Like Buddhist monks in a monastery who can levitate and are able to find inner peace, a person can do the seemingly impossible in creativity once they are able calm and center themselves through meditation. But expecting too much too fast will lead nowhere, you must practice meditation for its own sake and believe that it is beneficial for you. Let’s take a closer look at what meditation can do to you.
Patience and clarity
The first experience with meditation can and will be extremely boring. You just have to sit there and do nothing but just focus on your present state. When you meditate you realize how cluttered you mind is.
There will be a lot of distractions: Did I leave the toilet seat up? Did I close the stove? Do I have to go to the bank today? When will this project end? Where should I go or what should I watch on the weekend?
Once you get past these, among other questions and get your mind focused on meditating (breathing etc.), nothing will distract you from having creativity when it matters. You mind will be clear, you just have to be patient with it.
Intense focus produces insightfulness
There was once this episode in the TV series, Scrubs, called my porcelain god. In that episode (spoiler alert) the janitor discovered discovers a toilet up on the rooftop called the “epiphany” toilet. Cutting a long story short, people start using that epiphany toilet, and in the process, realize the solutions to the problems that they have been having.
Meditation has the same effect, except you’re not taking a dump when it hits you: the solution to the problem you were trying so hard to figure out. Such is the insight that comes with intense focus, be it in a garden or a rooftop toilet. There’s nothing like fresh air going through your lungs, carrying oxygen to your brain to fuel your creative juices.
Overwhelming Calm and expanding consciousness
David Lynch, during one of his talks at the Majestic Theatre in Boston, said “If you have a golf-ball sized consciousness, when you read a book, you’ll have a golf-ball sized understanding… a golf-ball sized awareness, and when you wake up in the morning, a golf-ball sized wakefulness.” He went on to say that when you expand that consciousness (through meditation) you will have a better understanding will be more aware of your surroundings.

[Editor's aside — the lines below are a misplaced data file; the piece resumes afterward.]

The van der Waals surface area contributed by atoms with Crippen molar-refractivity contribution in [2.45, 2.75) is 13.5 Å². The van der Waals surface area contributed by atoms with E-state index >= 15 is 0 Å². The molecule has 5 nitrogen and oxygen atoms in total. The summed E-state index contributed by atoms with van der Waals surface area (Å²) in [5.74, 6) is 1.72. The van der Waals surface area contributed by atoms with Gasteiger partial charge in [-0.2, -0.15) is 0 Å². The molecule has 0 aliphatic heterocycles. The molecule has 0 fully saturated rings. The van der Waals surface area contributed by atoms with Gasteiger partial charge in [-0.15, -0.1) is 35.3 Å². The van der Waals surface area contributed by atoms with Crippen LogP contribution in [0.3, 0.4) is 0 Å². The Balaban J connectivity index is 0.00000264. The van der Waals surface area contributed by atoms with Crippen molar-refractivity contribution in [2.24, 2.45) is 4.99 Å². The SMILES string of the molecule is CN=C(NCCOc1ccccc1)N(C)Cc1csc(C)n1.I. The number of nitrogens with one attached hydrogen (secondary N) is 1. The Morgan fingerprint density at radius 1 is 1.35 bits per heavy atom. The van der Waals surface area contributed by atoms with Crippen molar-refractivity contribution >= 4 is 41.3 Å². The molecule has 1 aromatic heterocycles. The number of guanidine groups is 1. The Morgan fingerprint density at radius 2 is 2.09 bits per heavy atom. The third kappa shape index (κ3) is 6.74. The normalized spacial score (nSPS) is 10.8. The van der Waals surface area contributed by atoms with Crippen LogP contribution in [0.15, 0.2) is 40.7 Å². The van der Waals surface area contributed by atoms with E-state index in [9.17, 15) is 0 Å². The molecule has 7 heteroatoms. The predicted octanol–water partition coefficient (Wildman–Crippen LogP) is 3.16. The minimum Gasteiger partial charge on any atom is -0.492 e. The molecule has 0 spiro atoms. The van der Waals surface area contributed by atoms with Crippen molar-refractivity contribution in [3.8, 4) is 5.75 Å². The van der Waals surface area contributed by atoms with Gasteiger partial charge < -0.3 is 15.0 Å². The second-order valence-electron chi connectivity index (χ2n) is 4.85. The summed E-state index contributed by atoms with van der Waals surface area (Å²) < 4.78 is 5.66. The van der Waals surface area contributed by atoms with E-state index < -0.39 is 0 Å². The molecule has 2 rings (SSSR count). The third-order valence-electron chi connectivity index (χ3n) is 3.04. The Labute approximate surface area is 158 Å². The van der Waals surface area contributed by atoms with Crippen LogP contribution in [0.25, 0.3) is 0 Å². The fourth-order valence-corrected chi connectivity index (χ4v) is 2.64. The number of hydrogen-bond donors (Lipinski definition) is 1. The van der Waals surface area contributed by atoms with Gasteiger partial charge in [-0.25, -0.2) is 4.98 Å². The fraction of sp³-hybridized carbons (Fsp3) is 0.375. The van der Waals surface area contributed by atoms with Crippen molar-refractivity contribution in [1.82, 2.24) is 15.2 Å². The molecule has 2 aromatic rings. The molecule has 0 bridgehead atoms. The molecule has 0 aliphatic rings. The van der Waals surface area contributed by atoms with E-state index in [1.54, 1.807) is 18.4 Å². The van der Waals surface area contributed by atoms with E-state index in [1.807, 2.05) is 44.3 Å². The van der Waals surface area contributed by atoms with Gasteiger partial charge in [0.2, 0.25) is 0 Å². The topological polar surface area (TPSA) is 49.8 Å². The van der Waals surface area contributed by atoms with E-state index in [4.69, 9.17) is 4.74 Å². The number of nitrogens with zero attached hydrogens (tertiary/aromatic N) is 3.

The key take away from is talk was that “there is an ocean of pure vibrant consciousness inside each one of us and it’s … at the source all thought…” Take in all of what is written in inverted commas, meditation can provide you with an ocean of consciousness and resulting ideas, which will do wonders for your creativity and over time your decision making and problem solving ability will become better.
If you want to start with meditation straight away it is important to know of its two components:
Samantha: Focusing on your breathing in order to develop feelings of calmness as it is as important to the creative process as glamour and stimulation. When you are able to develop this Samantha (calmness and consciousness) then you can really move on to the vipassana.
Vipassana: This is being mentally present in your current state. In vipassana, you are fully aware of all parts of yourself and your surroundings, such as the bodily sensations, feelings, and thoughts and the sounds and sights around you.